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Nervecell Working on New Material

The Dubai metal band on gaining a following in the United Arab Emirates and their third new album

Anurag Tagat Jun 28, 2014
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(from left) Barney Ribeiro, James Khazaal and Rami Mustafa. Photo: Courtesy of Nervecell

(from left) Barney
Ribeiro, James Khazaal and Rami Mustafa. Photo: Courtesy of Nervecell

Despite gaining MBA degrees from Europe and being well-acquainted with E-Busi­ness and other manage­ment jargon, Dubai thrash/ death metal band Nerve­cell always wanted to stick to metal. Says guitarist Rami Mustafa of his band that was formed in 1999, “We decided that we want to have the freedom to tour any­time, all the time. You cannot tour when having a full-time job. As simple as that. Let’s just say we customized our lives for music.”

Making it as a metal band is always dif­ficult, but Nervecell have built a sizable fan base all over Asia and in Europe. When asked whether this means they’re getting the best of both worlds, guitarist Barney Ribeiro says, “Yeah, but don’t ever forget it’s really hard! [to get gigs]” Despite becoming a regular name at European metal festivals such as Wacken Open Air and Brutal As­sault, Nervecell, who are a bunch of met­aller friends from Jordan, India and Leb­anon based in Dubai, never felt the need to relocate to Europe to make it as a full­time band. Both Mustafa and Ribeiro say they wouldn’t want to lose their roots as a band from the Middle East and leave be­hind family and friends. Says Ribeiro, “Re­locating to get more opportunities didn’t make sense, because in this day and age, you can be really independent and suf­ficient as a band, because of the indus­try and the way the Internet is changing how we work. Anyone can relocate to Eu­rope, but there’s no guarantee that you will succeed.”

Nervecell, comprising Musta­fa, Ribeiro and vocalist-bassist James Khazaal, spent the first seven years as a band releasing music and performing in Dubai. They got their first international gig at the Metal Camp Festival in Slovenia in 2007, a gig that Mus­tafa almost forgot about. That’s probably because they got their first break on an international platform in 2009, a decade after they were formed. Says Ribeiro, “That was the first year we stepped out of Dubai even – we played in Egypt, Australia and Europe. The reason we could do that was because we had all graduated and took to music full-time.” Nervecell went on to perform at some of the biggest festivals in Europe in 2009, in­cluding Rock Im Park, Rock Am Ring and Wacken Open Air. An India tour came soon after. In 2010, Nervecell promoted their debut full-length album Preaching Venom (2008) in Hyderabad, Bengaluru and Mum­bai. Says Mustafa, who counts their Mum­bai show at Blue Frog in 2010 as one of the best club shows Nervecell have ever played, “It was packed and everyone was going ber­serk. It was crazy. One of the most intense shows, for sure.”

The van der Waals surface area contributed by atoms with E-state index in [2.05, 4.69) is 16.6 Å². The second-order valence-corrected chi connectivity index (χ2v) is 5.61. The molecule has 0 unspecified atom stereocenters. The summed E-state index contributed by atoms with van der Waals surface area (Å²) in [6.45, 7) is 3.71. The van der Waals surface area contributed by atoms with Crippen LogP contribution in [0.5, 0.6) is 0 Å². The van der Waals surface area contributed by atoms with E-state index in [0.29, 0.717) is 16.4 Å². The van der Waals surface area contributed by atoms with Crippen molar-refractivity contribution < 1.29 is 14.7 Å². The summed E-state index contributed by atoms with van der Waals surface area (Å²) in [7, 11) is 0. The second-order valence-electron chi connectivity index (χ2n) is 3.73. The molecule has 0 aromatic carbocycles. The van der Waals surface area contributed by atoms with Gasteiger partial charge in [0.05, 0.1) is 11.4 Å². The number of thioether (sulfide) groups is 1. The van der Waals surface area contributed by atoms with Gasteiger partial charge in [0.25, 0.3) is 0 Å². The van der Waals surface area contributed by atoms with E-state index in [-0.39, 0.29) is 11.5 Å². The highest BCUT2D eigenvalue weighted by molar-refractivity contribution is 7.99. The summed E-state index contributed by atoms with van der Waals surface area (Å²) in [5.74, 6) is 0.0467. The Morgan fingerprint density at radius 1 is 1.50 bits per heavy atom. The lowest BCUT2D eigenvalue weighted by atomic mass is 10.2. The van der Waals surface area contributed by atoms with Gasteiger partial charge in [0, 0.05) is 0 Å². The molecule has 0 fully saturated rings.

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Unfortunately, ever since then, the band’s attempts to perform in India have failed more than once. They were scheduled to perform in Delhi in February 2013, but promoters backed out of the show a week before and more recently, Nervecell were plotting a three-city tour in April to pro­mote their 2011 album Psychogenocide, but had tour sponsors in India backing out at the last minute. Unfazed, Mustafa says the band is still trying to work out an India gig later this year. Nervecell’s main priority, however, remains Europe. The band’s up­coming summer tour includes performanc­es at Brutal Assault Festival in Czech Re­public, along with festival stops in Austria, Belgium, Germany and the Netherlands.

Additionally, Mustafa says he and Ri­beiro have been writing riffs for the third album, which is due to release later this year. Says Mustafa about working on new material for nearly a year, “All I can tell you is that it’s sounding very heavy. It’s sound­ing thrashy and brutal at the same time.”

In May, the band played their first show in Dubai since November last year, at Dubai Rock Fest alongside Mumbai-based ex­treme metal band Demonic Resurrec­tion. Mustafa adds that Dubai doesn’t have as many metal bands who want to stick around and perform. “They are just studio projects for most part,” he says. Adds Ri­beiro, “Indian bands seem to have a more long-term agenda – they are doing it re­gardless of what the odds are. That’s the dif­ference between bands in the Middle East and India.”

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Nervecell will tour Europe with German sessions drum­mer Simon Schilling, who played with the band during their Eu­rope tour last year. In all their 15 years, Nervecell are yet to find a permanent drummer, opting for touring members and session players when it comes to playing live and recording in the studio. Mustafa says although they don’t mind working over the Internet when it comes to recording drum parts, they’re still missing a fourth member. Says Mustafa, “We are not lucky finding a local drummer who’s got the versatility in ex­treme drumming. We are still searching.”

This article appeared in the June 2014 issue of ROLLING STONE India.

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